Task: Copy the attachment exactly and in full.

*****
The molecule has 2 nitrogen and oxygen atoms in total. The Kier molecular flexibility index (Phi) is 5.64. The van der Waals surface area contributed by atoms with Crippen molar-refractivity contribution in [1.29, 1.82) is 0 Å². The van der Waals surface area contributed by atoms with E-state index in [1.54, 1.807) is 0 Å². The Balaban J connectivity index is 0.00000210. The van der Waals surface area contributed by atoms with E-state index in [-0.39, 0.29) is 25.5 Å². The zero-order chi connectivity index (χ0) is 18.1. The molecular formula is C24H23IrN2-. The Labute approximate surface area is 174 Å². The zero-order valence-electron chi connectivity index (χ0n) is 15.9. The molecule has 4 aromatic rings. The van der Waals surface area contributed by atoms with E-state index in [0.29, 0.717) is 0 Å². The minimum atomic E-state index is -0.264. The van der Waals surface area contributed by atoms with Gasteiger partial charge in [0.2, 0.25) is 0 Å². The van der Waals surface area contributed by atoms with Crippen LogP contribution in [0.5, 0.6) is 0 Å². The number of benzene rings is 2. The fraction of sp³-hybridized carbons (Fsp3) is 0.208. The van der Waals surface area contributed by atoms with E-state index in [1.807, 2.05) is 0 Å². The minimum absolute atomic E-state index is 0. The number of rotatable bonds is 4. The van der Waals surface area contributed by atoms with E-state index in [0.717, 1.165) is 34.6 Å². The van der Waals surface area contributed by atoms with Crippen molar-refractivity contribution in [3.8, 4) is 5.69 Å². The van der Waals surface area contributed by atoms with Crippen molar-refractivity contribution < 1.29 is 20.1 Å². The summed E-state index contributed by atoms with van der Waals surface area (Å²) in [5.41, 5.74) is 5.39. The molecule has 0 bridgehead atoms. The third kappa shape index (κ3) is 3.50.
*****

The molecule has 2 nitrogen and oxygen atoms in total. The Kier molecular flexibility index (Phi) is 5.64. The van der Waals surface area contributed by atoms with Crippen molar-refractivity contribution in [1.29, 1.82) is 0 Å². The van der Waals surface area contributed by atoms with E-state index in [1.54, 1.807) is 0 Å². The Balaban J connectivity index is 0.00000210. The van der Waals surface area contributed by atoms with E-state index in [-0.39, 0.29) is 25.5 Å². The zero-order chi connectivity index (χ0) is 18.1. The molecular formula is C24H23IrN2-. The Labute approximate surface area is 174 Å². The zero-order valence-electron chi connectivity index (χ0n) is 15.9. The molecule has 4 aromatic rings. The van der Waals surface area contributed by atoms with E-state index in [0.29, 0.717) is 0 Å². The minimum atomic E-state index is -0.264. The van der Waals surface area contributed by atoms with Gasteiger partial charge in [0.2, 0.25) is 0 Å². The van der Waals surface area contributed by atoms with Crippen LogP contribution in [0.5, 0.6) is 0 Å². The number of benzene rings is 2. The fraction of sp³-hybridized carbons (Fsp3) is 0.208. The van der Waals surface area contributed by atoms with E-state index in [1.807, 2.05) is 0 Å². The minimum absolute atomic E-state index is 0. The number of rotatable bonds is 4. The van der Waals surface area contributed by atoms with E-state index in [0.717, 1.165) is 34.6 Å². The van der Waals surface area contributed by atoms with Crippen molar-refractivity contribution in [3.8, 4) is 5.69 Å². The van der Waals surface area contributed by atoms with Crippen molar-refractivity contribution < 1.29 is 20.1 Å². The summed E-state index contributed by atoms with van der Waals surface area (Å²) in [5.41, 5.74) is 5.39. The molecule has 0 bridgehead atoms. The third kappa shape index (κ3) is 3.50.